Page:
Duncan Campbell 'It for Others' (2013)

The last artist in this year’s prize is Duncan Campbell, already tipped by critics as the favourite to win, he presents two films ‘Stills from Sigmar’ a digital/stop-motion animation hybrid and ‘It for Others’, another hybrid that blurs the lines between documentary film-making, re-enactment and disjointed fictional/non-fictional narratives. ‘It for Others’ is a response to Chris Marker and Alain Resnais's 1953 film ‘Statues Also Die’ a film that explored the commercialisation of African Art. It argues that African Art out of context loses its original function and ‘degenerates to commercialised decoration’. A point that becomes increasingly awkward and provocative when in relation to African art in museums and art galleries (the piece narrated over images of African masks and objects). In another part of the same film a dancers appear to trace words/symbols from Karl Marx’s ‘Capital Volume I’. Sadly, I don't think these ideas being communicated through choreography are any more accessible than they are being read. Through several different visual displays Campbell weaves together a thought-provoking comment on commercialisation although arguably it represents rather than contributes much, if anything new to the debate that hasn't already been done. And by this point, as the last artist in my Turner Prize journey, unfortunately for Campbell, I was beginning to lose energy. Campbell is probably the most accomplished 'film maker' of the three, his editing, storytelling and shots being the most cinematic but I am unconvinced that that is enough to win.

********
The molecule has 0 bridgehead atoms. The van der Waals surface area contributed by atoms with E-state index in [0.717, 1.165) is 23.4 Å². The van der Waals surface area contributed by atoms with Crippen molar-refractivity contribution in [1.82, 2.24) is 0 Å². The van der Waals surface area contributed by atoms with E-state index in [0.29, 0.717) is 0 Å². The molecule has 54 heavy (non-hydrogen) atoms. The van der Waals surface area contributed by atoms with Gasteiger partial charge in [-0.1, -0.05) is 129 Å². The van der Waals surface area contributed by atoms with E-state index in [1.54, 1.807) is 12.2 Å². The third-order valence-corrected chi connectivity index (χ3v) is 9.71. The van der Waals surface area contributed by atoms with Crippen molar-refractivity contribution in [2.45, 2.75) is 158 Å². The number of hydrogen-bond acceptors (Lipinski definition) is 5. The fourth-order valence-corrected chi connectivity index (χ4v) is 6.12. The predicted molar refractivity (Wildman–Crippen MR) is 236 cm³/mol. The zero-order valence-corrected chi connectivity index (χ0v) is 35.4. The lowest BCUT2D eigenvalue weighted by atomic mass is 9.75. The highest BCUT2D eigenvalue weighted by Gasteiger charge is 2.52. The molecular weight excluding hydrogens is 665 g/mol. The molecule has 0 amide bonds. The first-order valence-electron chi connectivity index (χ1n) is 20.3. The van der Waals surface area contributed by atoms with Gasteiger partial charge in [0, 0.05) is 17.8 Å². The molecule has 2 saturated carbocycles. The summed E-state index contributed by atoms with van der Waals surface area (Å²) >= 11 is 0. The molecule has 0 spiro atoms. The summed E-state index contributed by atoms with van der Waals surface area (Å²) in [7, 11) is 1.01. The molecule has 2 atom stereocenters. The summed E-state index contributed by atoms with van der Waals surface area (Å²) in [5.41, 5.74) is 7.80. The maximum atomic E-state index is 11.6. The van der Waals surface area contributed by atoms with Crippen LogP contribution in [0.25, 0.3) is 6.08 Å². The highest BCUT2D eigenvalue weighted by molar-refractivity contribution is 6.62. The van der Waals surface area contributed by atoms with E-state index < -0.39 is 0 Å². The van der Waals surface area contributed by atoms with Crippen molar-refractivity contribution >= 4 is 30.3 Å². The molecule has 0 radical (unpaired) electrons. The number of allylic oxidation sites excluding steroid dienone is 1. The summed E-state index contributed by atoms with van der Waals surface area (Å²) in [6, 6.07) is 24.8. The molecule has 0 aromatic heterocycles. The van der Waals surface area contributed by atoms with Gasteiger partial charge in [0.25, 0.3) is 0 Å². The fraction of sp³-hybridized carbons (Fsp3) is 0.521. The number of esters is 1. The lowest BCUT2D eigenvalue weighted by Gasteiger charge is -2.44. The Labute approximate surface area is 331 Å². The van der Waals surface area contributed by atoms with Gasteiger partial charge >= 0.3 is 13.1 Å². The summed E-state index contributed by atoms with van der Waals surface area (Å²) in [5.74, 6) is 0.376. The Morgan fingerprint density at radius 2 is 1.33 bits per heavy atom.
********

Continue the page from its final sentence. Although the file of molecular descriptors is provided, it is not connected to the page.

This year’s Turner Prize was difficult! The work demanded a lot of time in order to be understood and out of context from the artists other work I felt there was much I was missing or failing to grasp. Was it worth the effort? I don’t honestly feel it was. There have been many, many more artists who’ve been interesting this year outside the realms of the Turner Prize, Phyllida Barlow, Tania Kovats, David Batchelor to name a few. If I had to pick a winner, Tris Vonna-Michell would be my bet simply because his work best emulated the thing I found most interesting in this year’s Prize, which wasn’t the work, but the lady putting in her eyedrops.  The mundane honesty of, ‘So what if I’m in an art gallery, my eyes are killing me. Time for some eye drops!’ was more amusing, more lasting and more realistic than anything much I saw in the Prize itself. Whether Vonna-Michell’s narratives are ‘real’ or not I guess it felt the most human of all the work presented this year and for that relatable quality his work provides where the others tend to alienate, he deserves to win.
  You decide? -The Turner Prize 2014 can be seen at Tate Britain until 4th January 2015

 Winner announced on Channel Four, Monday 1st December, time TBC.

Images from: